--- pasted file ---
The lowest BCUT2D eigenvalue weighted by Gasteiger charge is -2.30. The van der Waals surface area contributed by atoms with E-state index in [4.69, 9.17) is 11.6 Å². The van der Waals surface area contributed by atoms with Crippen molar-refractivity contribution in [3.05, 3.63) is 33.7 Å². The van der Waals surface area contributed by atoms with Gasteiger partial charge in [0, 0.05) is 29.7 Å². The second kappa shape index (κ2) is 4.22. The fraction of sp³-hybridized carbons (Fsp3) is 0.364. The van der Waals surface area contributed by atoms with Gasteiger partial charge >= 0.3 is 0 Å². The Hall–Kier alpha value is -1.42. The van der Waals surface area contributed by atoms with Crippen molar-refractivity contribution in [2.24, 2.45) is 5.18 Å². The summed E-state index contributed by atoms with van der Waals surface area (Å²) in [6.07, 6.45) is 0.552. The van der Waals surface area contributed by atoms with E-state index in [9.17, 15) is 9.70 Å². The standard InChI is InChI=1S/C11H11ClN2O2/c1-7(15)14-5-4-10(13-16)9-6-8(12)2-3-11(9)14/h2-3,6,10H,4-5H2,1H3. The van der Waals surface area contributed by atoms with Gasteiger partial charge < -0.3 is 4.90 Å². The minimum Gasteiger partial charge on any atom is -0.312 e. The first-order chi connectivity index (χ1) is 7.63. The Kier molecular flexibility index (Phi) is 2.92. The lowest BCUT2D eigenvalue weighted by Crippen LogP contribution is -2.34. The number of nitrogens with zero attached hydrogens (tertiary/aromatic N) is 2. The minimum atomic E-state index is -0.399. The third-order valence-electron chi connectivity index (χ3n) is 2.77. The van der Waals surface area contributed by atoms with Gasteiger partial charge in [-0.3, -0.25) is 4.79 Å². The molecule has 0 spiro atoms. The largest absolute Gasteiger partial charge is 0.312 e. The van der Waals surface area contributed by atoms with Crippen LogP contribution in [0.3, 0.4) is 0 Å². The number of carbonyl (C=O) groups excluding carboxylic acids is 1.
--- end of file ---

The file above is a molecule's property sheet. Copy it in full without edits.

The lowest BCUT2D eigenvalue weighted by Gasteiger charge is -2.30. The van der Waals surface area contributed by atoms with E-state index in [4.69, 9.17) is 11.6 Å². The van der Waals surface area contributed by atoms with Crippen molar-refractivity contribution in [3.05, 3.63) is 33.7 Å². The van der Waals surface area contributed by atoms with Gasteiger partial charge in [0, 0.05) is 29.7 Å². The second kappa shape index (κ2) is 4.22. The fraction of sp³-hybridized carbons (Fsp3) is 0.364. The van der Waals surface area contributed by atoms with Gasteiger partial charge >= 0.3 is 0 Å². The Hall–Kier alpha value is -1.42. The van der Waals surface area contributed by atoms with Crippen molar-refractivity contribution in [2.24, 2.45) is 5.18 Å². The summed E-state index contributed by atoms with van der Waals surface area (Å²) in [6.07, 6.45) is 0.552. The van der Waals surface area contributed by atoms with E-state index in [9.17, 15) is 9.70 Å². The standard InChI is InChI=1S/C11H11ClN2O2/c1-7(15)14-5-4-10(13-16)9-6-8(12)2-3-11(9)14/h2-3,6,10H,4-5H2,1H3. The van der Waals surface area contributed by atoms with Gasteiger partial charge < -0.3 is 4.90 Å². The minimum Gasteiger partial charge on any atom is -0.312 e. The first-order chi connectivity index (χ1) is 7.63. The Kier molecular flexibility index (Phi) is 2.92. The lowest BCUT2D eigenvalue weighted by Crippen LogP contribution is -2.34. The number of nitrogens with zero attached hydrogens (tertiary/aromatic N) is 2. The minimum atomic E-state index is -0.399. The third-order valence-electron chi connectivity index (χ3n) is 2.77. The van der Waals surface area contributed by atoms with Gasteiger partial charge in [-0.3, -0.25) is 4.79 Å². The molecule has 0 spiro atoms. The largest absolute Gasteiger partial charge is 0.312 e. The van der Waals surface area contributed by atoms with Crippen LogP contribution in [0.3, 0.4) is 0 Å². The number of carbonyl (C=O) groups excluding carboxylic acids is 1.